Frank Irving

Porous Run Defense Offsets Eagles' Pass-Rush Progress

Created on Aug. 28, 2013 6:00 AM EST

The Philadelphia Eagles' 31-24 win over Jacksonville on Aug. 24 rendered a composite picture of the defense that looks like this: highly vulnerable against the run; better than expected against the pass.

For the second time in three preseason games, the Eagles defense allowed a runner to dart through the front, backers and secondary relatively untouched en route to a 60-plus-yard gain. Jordan Todman, a second-year pro signed by the Jaguars from the Minnesota Vikings' practice squad last November, should have been contained for no more than a 20-yard gain, but Eagles S Earl Wolff took a bad angle from his support position and let the back escape to the right sideline all the way for a 63-yard touchdown. Two weeks prior, Patriots RB Stevan Ridley had jolted the Birds for a 62-yard burst on the first play from scrimmage.

After three games, the Eagles rank dead last in the NFL against the run, having given up an average of 175 yards per game on the ground, more than 20 yards worse per game than any other team in the league. In comparison, at the top end of the scale, Detroit, Houston, the New York Giants and Seattle are all yielding 75 rushing yards per game or less.

During the 2012 regular season, Philadelphia surrendered 126 yards rushing per game, 10th worst in the league, and 10 yards per game worse than the NFL average.

The Eagles have allowed 23 rushing first downs in the preseason, fourth most in the league among teams that have played three games. In comparison, Houston, Seattle, Green Bay and Denver have each given up 10 or less rushing first downs.

ProFootballFocus (PFF), which grades every NFL player on every snap of the ball and compiles totals for every team, rates the Eagles 30th against the rush so far this preseason. Among Eagles defenders battling for roster spots, LBs Casey Matthews and Chris McCoy have graded out near the bottom of the team in rush defense, according to PFF.

DE Vinny Curry, LB Brandon Graham, LB Jake Knott and DT Bennie Logan have performed best against the run with only one missed tackle among them. Together, they've combined for 18 tackles, four assists and 16 stops.

Respectable Against The Pass (With Good Pressure)

When opponents take to the air, however, things don't look quite so bleak.

The Eagles have given up 200 receiving yards per game, seventh best in the league behind San Francisco, Washington, San Diego, Miami, Seattle and Baltimore. Over the course of the 2012 regular season, the Birds gave up 217 yards passing per game (compared to the league average of 231 yards per game).

They're tied for 12th in receiving first downs allowed with 34.

They've prevented the bomb — Philadelphia hasn't given up a pass play of 40 yards or more — but only eight teams have allowed more receptions in excess of 20 yards than the Eagles, who have surrendered nine.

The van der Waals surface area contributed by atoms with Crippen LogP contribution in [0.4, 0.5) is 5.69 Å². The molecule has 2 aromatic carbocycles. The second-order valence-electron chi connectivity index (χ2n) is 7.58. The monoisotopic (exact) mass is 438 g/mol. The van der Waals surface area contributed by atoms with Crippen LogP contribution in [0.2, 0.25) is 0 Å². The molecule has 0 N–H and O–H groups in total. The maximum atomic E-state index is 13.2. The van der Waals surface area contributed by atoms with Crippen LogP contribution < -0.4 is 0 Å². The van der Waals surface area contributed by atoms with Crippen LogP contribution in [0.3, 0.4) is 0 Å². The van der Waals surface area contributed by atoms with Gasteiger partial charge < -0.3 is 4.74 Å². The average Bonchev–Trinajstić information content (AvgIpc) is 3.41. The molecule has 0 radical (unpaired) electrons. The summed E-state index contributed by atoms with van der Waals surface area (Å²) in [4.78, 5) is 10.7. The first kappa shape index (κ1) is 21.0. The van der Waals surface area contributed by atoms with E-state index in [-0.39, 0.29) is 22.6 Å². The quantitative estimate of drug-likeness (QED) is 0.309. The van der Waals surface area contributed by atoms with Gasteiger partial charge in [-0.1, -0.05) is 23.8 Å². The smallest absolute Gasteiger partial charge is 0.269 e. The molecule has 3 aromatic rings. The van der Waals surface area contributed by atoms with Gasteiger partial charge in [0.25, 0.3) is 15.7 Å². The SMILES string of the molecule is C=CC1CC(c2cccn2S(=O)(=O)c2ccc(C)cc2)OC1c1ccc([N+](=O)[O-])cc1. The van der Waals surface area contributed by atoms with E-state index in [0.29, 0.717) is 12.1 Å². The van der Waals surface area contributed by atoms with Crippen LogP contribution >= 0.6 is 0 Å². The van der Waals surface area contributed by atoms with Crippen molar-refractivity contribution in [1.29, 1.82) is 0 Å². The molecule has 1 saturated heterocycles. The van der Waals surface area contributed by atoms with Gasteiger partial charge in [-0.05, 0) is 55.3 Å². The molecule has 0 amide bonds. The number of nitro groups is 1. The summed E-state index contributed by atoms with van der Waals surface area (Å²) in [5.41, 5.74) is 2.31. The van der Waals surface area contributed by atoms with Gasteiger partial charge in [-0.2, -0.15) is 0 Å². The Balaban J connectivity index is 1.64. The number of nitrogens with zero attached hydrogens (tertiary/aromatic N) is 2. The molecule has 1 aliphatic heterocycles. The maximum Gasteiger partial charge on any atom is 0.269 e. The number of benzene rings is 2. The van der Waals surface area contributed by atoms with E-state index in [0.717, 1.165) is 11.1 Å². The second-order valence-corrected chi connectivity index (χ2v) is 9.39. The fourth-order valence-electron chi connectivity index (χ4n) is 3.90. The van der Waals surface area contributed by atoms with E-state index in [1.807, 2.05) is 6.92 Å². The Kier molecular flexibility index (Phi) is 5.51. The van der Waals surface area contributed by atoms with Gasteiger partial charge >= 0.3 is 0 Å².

Overall, opposing quarterbacks have completed 55 percent of their passes against the Eagles, the sixth lowest percentage in the league.

A notable bright spot has been the Eagles pass rush. They're in a three-way tie for fifth with 11 team sacks. San Francisco and New Orleans have 13 each, Carolina and Miami have 12 each, and Pittsburgh and Houston have 11, according to CBS Sports.

Against Jacksonville, Curry recorded a pressure/hit, a sack on QB Chad Henne and a forced fumble. Overall, he has two quarterback sacks, two hits and three hurries in 60 total plays.

DE/LB Everette Brown had a sack, a hit and two hurries in 22 snaps against the Jaguars.

A Work In Progress

Coach Chip Kelly accurately assessed the Eagles' defense as a "work in progress" following the Jacksonville game. They've given up four rushing touchdowns and three receiving touchdowns in the 2013 preseason. Their allowance of 21 points per game puts them at 16th in the league, midway between Seattle and Arizona, who've allowed just 10 points per game, and Jacksonville, which has allowed 32.

Philadelphia's pass rush — with Curry, Brown, LB Mychal Kendricks, Knott, Logan and DT Cedric Thornton leading the way — is second best in the league (behind only Detroit), according to PFF. Perhaps due to solid pressure being applied up front, their pass coverage grades out at 12th best in the NFL.

On the flip side, defensive players grading out poorly include LB Trent Cole, NT Isaac Sopoaga, S Nate Allen, DB Bradley Fletcher and LB DeMeco Ryans.

PFF ranks the Eagles overall defense 16th. When combined with their eighth overall ranking on offense — with a surprisingly potent rushing attack, tied for second with Seattle and trailing only Washington — Philadelphia has the makings of a competitive team heading into the regular season.

First Round Of Cuts

On Aug. 25, a day ahead of the NFL deadline for cutting rosters to a 75-man limit, Philadelphia released 12 players.

LB Jamar Chaney, who seems more suited to a 4-3 defensive alignment than the Eagles' 3-4 scheme, and S Kenny Phillips, who played only 30 snaps in the preseason due to injuries, were the biggest names among the cuts.

The following players were also released:

  • TE Derek Carrier
  • WR Nick Miller
  • DT Eddie McClam
  • OT Nic Purcell
  • DT/OT Isaac Remington
  • TE Will Shaw
  • DT Daryell Walker
  • Long-snapper James Winchester
  • P Brad Wing
  • CB Eddie Whitley
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